in Perspectives

Direct Advertising: What’s Important to Agencies

By Sean Kilcullen

As a publisher, you likely spend the bulk of your time and attention working to create valuable content in hopes of building an engaged community. Maybe you’ve just hired one of the top content creators on the east coast or possibly convinced that best-selling journalist to join your team, or maybe you’ve even signed a few community managers to take your engagement to the next level.

While content and a loyal community are essential components of a thriving publishing business, there’s a third piece of the puzzle that many publishers often ignore.

That piece? Direct advertising.

Of course, as a publishing business, you can’t survive on community or content alone. You must have a proper monetization plan in place so you can continue to grow. When you work with agencies on potential partnerships, there are a few things you can do to improve your chances of winning the deal, all by understanding what exactly they’re looking for.

While we go into much more detail in our guide on winning sales RFPs, here are a few tips to help you impress those agencies and stand out from the crowd.

Make the agency look good

When an agency is looking to partner with you on behalf of a brand, its reputation is at stake. Just as a romantic partner probably wouldn’t introduce you to family and friends if you were unreliable, the same goes for agencies.

The more you can demonstrate a history of delivering for other partners in the past, the better the agency will feel about a potential partnership:

  • Were your previous partnerships successful?
  • Were you able to work well with others in previous deals?
  • Can you share past real-world results with the agency?

The more you can do to ensure you are a safe and reliable bet — through previous case studies, metrics, or word of mouth — the better your chance of getting a deal.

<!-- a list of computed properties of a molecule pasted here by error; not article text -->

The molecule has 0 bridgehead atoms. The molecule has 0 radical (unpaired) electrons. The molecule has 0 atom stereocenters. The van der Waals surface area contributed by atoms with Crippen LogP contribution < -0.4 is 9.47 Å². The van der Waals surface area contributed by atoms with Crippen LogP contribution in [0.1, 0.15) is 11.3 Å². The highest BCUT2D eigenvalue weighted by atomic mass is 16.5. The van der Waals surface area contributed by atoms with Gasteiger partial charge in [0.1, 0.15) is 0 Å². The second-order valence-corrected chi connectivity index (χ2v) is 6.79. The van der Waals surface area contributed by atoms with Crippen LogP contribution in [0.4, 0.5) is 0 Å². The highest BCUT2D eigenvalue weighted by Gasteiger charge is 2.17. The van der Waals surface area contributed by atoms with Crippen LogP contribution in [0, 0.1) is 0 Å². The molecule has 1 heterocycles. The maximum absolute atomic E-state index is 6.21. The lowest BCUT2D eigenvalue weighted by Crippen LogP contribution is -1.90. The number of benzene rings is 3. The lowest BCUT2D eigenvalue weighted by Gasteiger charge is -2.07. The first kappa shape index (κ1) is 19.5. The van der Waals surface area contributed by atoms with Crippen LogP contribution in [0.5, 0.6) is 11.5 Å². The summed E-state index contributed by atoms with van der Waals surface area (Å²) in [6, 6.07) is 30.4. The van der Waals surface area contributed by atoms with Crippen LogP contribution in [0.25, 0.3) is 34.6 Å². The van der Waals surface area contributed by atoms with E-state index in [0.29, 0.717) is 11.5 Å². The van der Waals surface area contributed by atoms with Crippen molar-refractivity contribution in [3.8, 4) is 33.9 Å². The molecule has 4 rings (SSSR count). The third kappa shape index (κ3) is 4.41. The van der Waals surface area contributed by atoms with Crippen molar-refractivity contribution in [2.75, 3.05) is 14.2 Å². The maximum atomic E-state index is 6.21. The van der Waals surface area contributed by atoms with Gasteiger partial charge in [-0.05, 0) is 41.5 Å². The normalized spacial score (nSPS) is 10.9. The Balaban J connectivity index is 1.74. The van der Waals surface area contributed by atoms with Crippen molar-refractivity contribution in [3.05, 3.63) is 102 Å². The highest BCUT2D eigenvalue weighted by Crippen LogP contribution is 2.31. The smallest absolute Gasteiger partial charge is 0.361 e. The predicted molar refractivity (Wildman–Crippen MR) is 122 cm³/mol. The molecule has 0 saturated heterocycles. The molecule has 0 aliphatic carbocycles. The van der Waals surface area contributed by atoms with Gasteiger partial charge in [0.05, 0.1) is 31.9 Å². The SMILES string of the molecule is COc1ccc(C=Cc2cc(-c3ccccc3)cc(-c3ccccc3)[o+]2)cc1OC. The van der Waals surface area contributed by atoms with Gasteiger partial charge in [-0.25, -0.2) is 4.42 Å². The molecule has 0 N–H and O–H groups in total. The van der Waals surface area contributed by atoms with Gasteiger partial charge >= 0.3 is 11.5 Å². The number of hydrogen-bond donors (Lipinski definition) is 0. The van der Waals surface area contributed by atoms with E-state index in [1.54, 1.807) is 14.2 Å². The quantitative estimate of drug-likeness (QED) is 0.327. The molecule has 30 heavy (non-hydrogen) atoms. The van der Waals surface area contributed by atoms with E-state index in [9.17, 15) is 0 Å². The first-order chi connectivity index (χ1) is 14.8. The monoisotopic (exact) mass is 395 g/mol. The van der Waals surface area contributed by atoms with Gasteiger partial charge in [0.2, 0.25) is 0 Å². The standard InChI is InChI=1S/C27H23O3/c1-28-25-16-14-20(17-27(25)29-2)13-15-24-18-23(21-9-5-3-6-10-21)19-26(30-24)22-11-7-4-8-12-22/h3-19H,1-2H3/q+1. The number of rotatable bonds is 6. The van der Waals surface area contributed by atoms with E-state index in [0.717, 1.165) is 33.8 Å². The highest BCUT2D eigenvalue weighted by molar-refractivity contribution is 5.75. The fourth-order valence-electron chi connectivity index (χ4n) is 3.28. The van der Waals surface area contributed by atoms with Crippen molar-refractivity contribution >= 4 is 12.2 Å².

Be as detailed as possible

Another mistake many publishers make is only sharing high-level metrics when responding to an agency’s ad sales RFP. While sharing basic metrics is certainly better than sharing none, always try to dig deeper and be as specific as possible.

Not a winner: “Each month we receive over 250,000 monthly visits with 2:35 min average time spent for each reader.

Winner: “In addition to receiving over 100,000 unique monthly viewers each month (65% of that readership being female), we also have an incredibly engaged Pinterest and Facebook channel that has shown to reliably convert a reader to purchase a product similar to yours one out of every 42 visits.”

Which example will the agency most likely say yes to?

Tell the truth, don’t exaggerate

As stated in the example above, it’s crucial you provide the agency as much detail as possible according to the metrics and demographics you have on hand. While it’s always valuable to position yourself in the best light, never do that at the cost of exaggerating or being misleading (intentionally or not).

Making your numbers look better than they are might land you that coveted deal, but 100 times out 100, the partnership will not end on a positive note. Of course, beyond being blatantly dishonest (which you should never do) — even an unintentional exaggeration can have negative consequences. Have multiple people on your team review your numbers and positioning to ensure you provide the most accurate picture possible.

How to impress that agency

Having worked with hundreds of publishers, brands, and agencies, we’ve seen what agencies look for when it comes to ad RFPs.

In our Guide to Winning Ad Sales RFPs, we tell you everything you need to know about what agencies are looking for in potential publishing partners and about crafting a converting ad sales RFP.

The Guide to Winning Ad Sales RFPs

Get the PDF